swiss-chard

I can’t get her to drink a veggie juice with breakfast yet, but I have hope.  For now, she’s sticking to fruit smoothies.

I never really knew that fresh, just squeezed vegetable juice could be so good!  I have been doing it for 6 weeks and I love it.  Every morning I have a fresh green veggie drink on my way to work, and I noticed that my nagging case of Collywobbles has virtually cleared up!   :)

I’m kidding, I don’t have Collywobbles, I made them up. But who knows what I’m warding off, and it makes me happy knowing I’m doing something good for my body each day. (Cleaning the juicer every day is kind of a pain, but it’s worth it.)

I digress. Back to the quinoa.

quinoa-bag

The first time I made this, I made it for Hadley and myself.

portobellos

I just sort of threw this recipe together because I had a leek and some mushrooms in the fridge, so I sautéed those, made the quinoa and then tossed it all together with some olive oil, sea salt and fresh arugula. WOW!

overhead-mushrooms-leeks

Super delicious. The baby mushrooms give it some heartiness and the leeks and olive oil and sea salt give it great flavor.  I always like a little freshness thrown in too, so I threw in some arugula at the end and it was perfect. Hadley absolutely loved it. We were both surprised it was so good, I think we actually polished off the whole bowl. I can’t describe how happy it makes me to see my child eating this stuff.    :)

second-finished-quinoa

I feel the sneaky secret to this tasting so good is cooking the quinoa in chicken broth. Just like the water you would normally cook rice in, use chicken broth to cook the quinoa. Just one simple change adds so much flavor! And if you want a meatless version, I would try vegetable broth for some added flavor.

Speaking of eating more plants (earlier), I started my CSA, or community supported agriculture, back up. Mine is Irv and Shelly’s Fresh Picks and I’m excited to say my second box arrived last Friday.

CSA

A brown bag of tasty little Shitake mushrooms showed up, along with some kale. This is what’s fun for me. It’s like my own little version of Chopped (do you watch that show?) without the competition. Whatever shows up in my box on Friday, I have to use and figure out new ways of cooking it all week. Food geek fun.

kale

So I made this a second time for a dinner with my friend, the lovely and talented Michael (who is one of the biggest carnivores I know) and he gave it a big thumbs up! This time I used the Shitake mushrooms which I sautéed and the kale that I wilted.  So delicious!  I just love those Shitake mushrooms so much.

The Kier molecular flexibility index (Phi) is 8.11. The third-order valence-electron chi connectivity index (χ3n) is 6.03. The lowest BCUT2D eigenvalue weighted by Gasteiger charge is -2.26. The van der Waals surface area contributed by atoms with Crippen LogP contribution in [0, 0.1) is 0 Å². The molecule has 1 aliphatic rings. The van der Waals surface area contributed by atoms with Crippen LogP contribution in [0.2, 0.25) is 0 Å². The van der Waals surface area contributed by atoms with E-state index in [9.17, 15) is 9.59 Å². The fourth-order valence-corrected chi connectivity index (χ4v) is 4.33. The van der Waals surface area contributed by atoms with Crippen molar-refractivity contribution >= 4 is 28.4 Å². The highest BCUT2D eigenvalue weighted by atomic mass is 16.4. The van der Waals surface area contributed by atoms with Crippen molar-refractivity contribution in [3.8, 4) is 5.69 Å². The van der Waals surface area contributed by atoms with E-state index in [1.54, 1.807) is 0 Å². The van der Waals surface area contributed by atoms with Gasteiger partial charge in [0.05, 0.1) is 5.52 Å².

kale-shitake-mushrooms

I’m really looking forward to experimenting with quinoa and all the veggies that will be coming this spring and summer in my CSA box (if I don’t drink them first!). I’m thinking sautéed asparagus, lemon, oregano, olive oil and maybe some wild caught grilled salmon to start.  ;)

Happy Spring!

Quinoa with Leeks and Baby Portobellos

(Serves 3 as a side dish)

One leek, sliced
(1) carton of baby portobellos, (about 16-20), sliced chunky
(1) cup quinoa (dry, any kind)
(1) can chicken broth (about 2 cups)
fresh arugula, couple of handfuls
(2) tbsp. olive oil, more to taste
sea salt
freshly ground black pepper

Rinse the quinoa well.

Place the quinoa in a fine-mesh strainer, and rinse thoroughly with cool water. Rub and swish the quinoa with your hand while rinsing, and rinse for at least 2 minutes under the running water. Drain.

Dry and toast quinoa: Heat a drizzle of olive oil in a saucepan over medium-high heat, and add the drained quinoa. Cook, stirring, for about 1 minute, letting the water evaporate.

Add the chicken broth and bring to a boil.  Once it’s boiling, turn the heat to the lowest setting, cover and let sit for 15 minutes.

While the quinoa is cooking, add (2) tbsp. of olive oil to a pan and sauté the leeks until they soften.  Add the mushrooms and stir continually until they brown.  Add a pinch or two of sea salt and a grind or two of black pepper. Set aside.

After 15 minutes, turn the heat off the quinoa and let stand for another 5 minutes.  Fold the leeks and mushroom mixture gently into the quinoa and fluff with a fork. Add a splash of olive oil and some sea salt and black pepper to taste. Top with arugula.

YUM!  Serve with fish, meat….just about anything. Even on it’s own!

Note: (1) cup of dry quinoa makes about (3) cups cooked.